I am a carpenter. I like chamfered dado trunking but would like to custom make some for my home using timber instead of the typical plastic product in shops.

Is there any safety differences in using timber as trunking. Considering many electricians run 2.5 under floorboards, behind walls and along joists, i am seeking a little clarity as there appears no definitive answer online elsewhere.

(Work will be carried out by a certified electrician, my question here is to better understand any difference as i wish to make said trunking. )

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    There May be local regulations, ask your electrician. Personally I consider thick wood much more fire safe than non fire retardant plastics – PlasmaHH Sep 4 '16 at 12:01
  • It's a good idea to think about clearing paths for wires before the electrician shows up. But they will only lay wires in raceway products listed for that purpose (CE, UL, CSA etc.) Homebrewing such a product is right out. There certainly are definitive answers, as any Anglo or European country has official Code books. The EU more than most, heck even Russia is harmonizing their electrical code to EU. (Even the USA is harmonizing to EU, allowing blue for neutral inside appliances). – Harper - Reinstate Monica Sep 4 '16 at 16:53

I am guessing this is partially driven by an aesthetic concern?

Plastic trunking isn't used for safety, it is used for cable management and routing. Where there is a safety concern (ie buried cables in non-safe zones) then earthed metal trunking is required.

There is nothing wrong with using other types of trunking & you can already acquired wood/wood-effect trunking.

enter image description here

Just be aware, if such "trunking" is outside of the safe zone it is not so inconspicuous that others may not consider there any cables. Has the end effect resulted in essentially a buried cable consideration simply because of the nature of how you concealed the cables.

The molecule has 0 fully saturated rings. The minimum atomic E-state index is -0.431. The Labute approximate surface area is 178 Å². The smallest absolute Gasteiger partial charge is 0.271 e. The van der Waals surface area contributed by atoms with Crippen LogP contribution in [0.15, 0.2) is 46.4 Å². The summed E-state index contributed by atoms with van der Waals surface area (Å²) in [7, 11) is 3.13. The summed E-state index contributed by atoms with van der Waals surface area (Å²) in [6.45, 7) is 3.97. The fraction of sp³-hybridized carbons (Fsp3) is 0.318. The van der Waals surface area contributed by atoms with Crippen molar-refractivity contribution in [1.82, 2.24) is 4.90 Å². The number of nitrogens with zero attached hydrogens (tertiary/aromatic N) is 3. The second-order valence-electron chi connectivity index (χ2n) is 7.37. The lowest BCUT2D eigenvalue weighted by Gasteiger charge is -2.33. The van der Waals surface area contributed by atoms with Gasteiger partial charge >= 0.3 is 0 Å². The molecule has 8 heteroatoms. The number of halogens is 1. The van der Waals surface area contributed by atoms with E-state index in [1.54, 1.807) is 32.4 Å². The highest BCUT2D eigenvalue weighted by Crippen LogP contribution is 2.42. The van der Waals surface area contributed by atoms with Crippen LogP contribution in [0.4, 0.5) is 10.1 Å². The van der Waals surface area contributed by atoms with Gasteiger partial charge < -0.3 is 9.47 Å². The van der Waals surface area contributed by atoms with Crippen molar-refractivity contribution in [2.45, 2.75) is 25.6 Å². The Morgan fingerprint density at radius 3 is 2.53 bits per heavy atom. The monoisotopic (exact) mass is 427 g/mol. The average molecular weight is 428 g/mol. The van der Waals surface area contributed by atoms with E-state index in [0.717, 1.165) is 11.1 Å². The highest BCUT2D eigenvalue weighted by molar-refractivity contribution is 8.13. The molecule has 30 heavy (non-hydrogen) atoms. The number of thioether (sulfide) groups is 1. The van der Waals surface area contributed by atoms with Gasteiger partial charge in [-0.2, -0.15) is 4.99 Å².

Cables in a wall or partition

  1. A cable concealed in a wall or partition must be at least 50mm from the surface [If the wall or partition is made from or partially made from metal then the cable will require RCD protection or be installed as 2), 3) or 4) below]

  2. have earthed armouring or an earthed metal sheath (eg SWA, a BS 8436 cable or MICC cable)

  3. be enclosed in earthed steel conduit or trunking
  4. be provided with mechanical protection (3mm steel is deemed sufficient to meet this requirement)

The safe zones for cables concealed in walls are

  1. a horizontal zone within 150mm of the top of a wall
  2. a vertical zone within 150mm of the angle formed by two walls - e.g. internal and external corners.
  3. the horizontal and vertical zone adjacent to an electrical accessory (switch, socket, cable outlet etc) enter image description here
  • Many thanks. As i had seen you can purchase some types but with my not knowing about the conditions and general rules i had reservations. The trunking is to be external to wall with a series of twin outlets along. Reasoning for the home made is skill and design choice. The room including the trunking are to be vented with extraction. So temperature wasnt a huge concern but indeed was a marker among my query. Excellently answered. Thanks again. – Derple Sep 4 '16 at 13:45

It's not clear what you are really asking (what is "trunking", "2.5"?), but power cable is routinely run in wood-framed houses by being fastened directly against the wooden supports. Safety has already been built into the current the cable is allowed to handle and the circuit breaker ratings to prevent it getting anywhere near hot enough to cause a problem being right up against wood.

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    My guess is "trunking" is what we would call "conduit" in the US. I have no idea what "run 2.5 under floorboards", etc. means. – Dave Tweed Sep 4 '16 at 14:14
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    chamfered dado trunking is common for PVC enclosed perimeter wiring for ceilment and is impact resistance with white or wood tone finish. Wire self heating at max current may increase temp. somewhat. e.g. stone walls might use these in uk. – Tony Stewart Sunnyskyguy EE75 Sep 4 '16 at 16:18

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